Published: Wed, January 18, 2017
Science | By Boyd Webster

Germany's Steinmeier says North Atlantic Treaty Organisation concerned at Trump remarks

Germany's Steinmeier says North Atlantic Treaty Organisation concerned at Trump remarks

Germany can not afford to give in to intimidation and threats of protectionism from U.S. President-elect Donald Trump, and to do so even once would invite repeated bullying, a key conservative ally of Chancellor Angela Merkel said on Tuesday.

Trump was less kind to German industry officials, saying vehicle manufacturers including BMW could face tariffs of up to 35 per cent if they set up plants in Mexico instead of in the US and try to export the cars to the U.S.

German Foreign Minister Frank-Walter Steinmeier, speaking to reporters ahead of a European Union foreign ministers meeting, said Trump's view on North Atlantic Treaty Organisation has "caused astonishment" and is contradictory to what his pick for defense secretary, General James Mattis, told senators during his confirmation hearing last week.

Whatever his goal, Trump's comments were strong enough to make him the talk of the town in European capitals. "Five. It's not much", he said.

"We're gonna work very hard to get it done quickly and done properly", said Trump, confirming he will meet Theresa May, UK prime minister, soon after his inauguration on Friday.

During the interview, Trump said the United Kingdom was "doing great" leaving the European Union and showed eagerness to achieve a trade deal with the country "very quickly".

Mr Trump also said he believed Europe's migration crisis had been the deciding factor in the UK's referendum vote to leave the European Union, and thought German Chancellor Angela Merkel made an error when she opened Germany's doors to migrants. "And nobody even knows where they come from", Mr Trump said, adding he had "great respect" for the chancellor.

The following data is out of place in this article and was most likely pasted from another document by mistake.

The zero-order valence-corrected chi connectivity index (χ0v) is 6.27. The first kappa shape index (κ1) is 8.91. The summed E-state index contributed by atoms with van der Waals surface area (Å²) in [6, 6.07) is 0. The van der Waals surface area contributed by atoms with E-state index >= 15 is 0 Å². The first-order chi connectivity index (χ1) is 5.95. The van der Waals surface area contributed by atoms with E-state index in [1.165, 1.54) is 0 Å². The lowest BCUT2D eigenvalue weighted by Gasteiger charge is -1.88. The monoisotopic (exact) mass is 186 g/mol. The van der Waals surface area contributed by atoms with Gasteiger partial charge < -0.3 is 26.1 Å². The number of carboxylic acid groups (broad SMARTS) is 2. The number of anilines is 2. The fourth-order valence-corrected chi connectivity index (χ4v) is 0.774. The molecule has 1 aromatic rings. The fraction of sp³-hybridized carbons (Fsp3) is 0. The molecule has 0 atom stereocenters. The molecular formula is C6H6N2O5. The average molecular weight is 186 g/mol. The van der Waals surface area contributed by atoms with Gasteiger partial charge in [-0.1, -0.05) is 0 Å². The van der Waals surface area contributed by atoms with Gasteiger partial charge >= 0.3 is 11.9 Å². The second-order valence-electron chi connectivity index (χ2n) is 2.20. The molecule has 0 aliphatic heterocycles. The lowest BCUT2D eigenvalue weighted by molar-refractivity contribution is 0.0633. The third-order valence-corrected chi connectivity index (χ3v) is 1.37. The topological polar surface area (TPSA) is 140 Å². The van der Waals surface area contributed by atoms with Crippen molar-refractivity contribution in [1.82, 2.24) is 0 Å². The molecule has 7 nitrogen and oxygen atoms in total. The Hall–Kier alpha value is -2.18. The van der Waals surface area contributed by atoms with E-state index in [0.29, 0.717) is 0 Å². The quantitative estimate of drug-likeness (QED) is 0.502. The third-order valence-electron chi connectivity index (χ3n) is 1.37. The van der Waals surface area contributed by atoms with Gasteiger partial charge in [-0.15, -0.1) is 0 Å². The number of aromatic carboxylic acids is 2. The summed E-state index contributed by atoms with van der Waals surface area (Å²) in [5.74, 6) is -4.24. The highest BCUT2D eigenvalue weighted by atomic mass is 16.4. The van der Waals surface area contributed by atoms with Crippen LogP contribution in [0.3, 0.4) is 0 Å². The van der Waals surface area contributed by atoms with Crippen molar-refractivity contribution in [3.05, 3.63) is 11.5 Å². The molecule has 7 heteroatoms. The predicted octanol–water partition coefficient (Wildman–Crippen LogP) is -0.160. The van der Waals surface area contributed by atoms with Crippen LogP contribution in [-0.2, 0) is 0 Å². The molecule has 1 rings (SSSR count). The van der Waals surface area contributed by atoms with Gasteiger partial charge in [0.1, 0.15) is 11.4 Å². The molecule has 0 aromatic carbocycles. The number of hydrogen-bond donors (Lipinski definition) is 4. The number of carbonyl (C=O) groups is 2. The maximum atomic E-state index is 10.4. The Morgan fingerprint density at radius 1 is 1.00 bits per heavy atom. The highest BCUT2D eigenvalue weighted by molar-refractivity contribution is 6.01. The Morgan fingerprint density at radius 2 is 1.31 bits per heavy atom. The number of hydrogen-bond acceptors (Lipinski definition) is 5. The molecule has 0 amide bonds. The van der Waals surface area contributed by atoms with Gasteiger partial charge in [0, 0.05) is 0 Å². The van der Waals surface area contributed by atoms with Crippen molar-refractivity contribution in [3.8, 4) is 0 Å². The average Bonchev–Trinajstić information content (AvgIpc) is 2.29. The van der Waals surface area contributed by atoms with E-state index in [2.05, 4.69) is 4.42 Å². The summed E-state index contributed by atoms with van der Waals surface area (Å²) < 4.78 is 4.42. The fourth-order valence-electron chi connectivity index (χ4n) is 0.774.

"There's a decreasing number of areas where we can engage cooperatively and an increasing number of areas where we're going to have to confront Russian Federation", he said.

There has even been fears the US military commitment to Europe would wane under Trump.

In a ceremony as snow fell over the weekend, Polish Defense Minister Antoni Macierewicz told the first contingents of the 3rd Armored Brigade Combat Team out of Fort Carson, Colorado, "We have waited for you for a very long time".

"We Europeans have our destiny in our own hands", Mrs. Merkel said in Berlin, according to Agence France-Presse, adding that the vast bulk of the Syrians taken in by Germany were not terrorists but refugees fleeing the country's brutal civil war.

The agreement "has delivered both on the nuclear-related commitments Iran took and on the firm determination of the worldwide community to fully implement this deal", she said.

"NATO is working but there are things about it that need to change and there are parts of it that are, in the words of Trump, 'obsolete, '" Scaramucci said.

Taking an aim at the Republican president-elect without mentioning his name, Hollande said that the relations between the United States and Europe "have always been founded on in the same principles and values. But I find it was very unhappy what happened".

Mr Trump repeated his criticism of President Barack Obama's handling of the Iran nuclear agreement, calling it "one of the dumbest deals I've ever seen".

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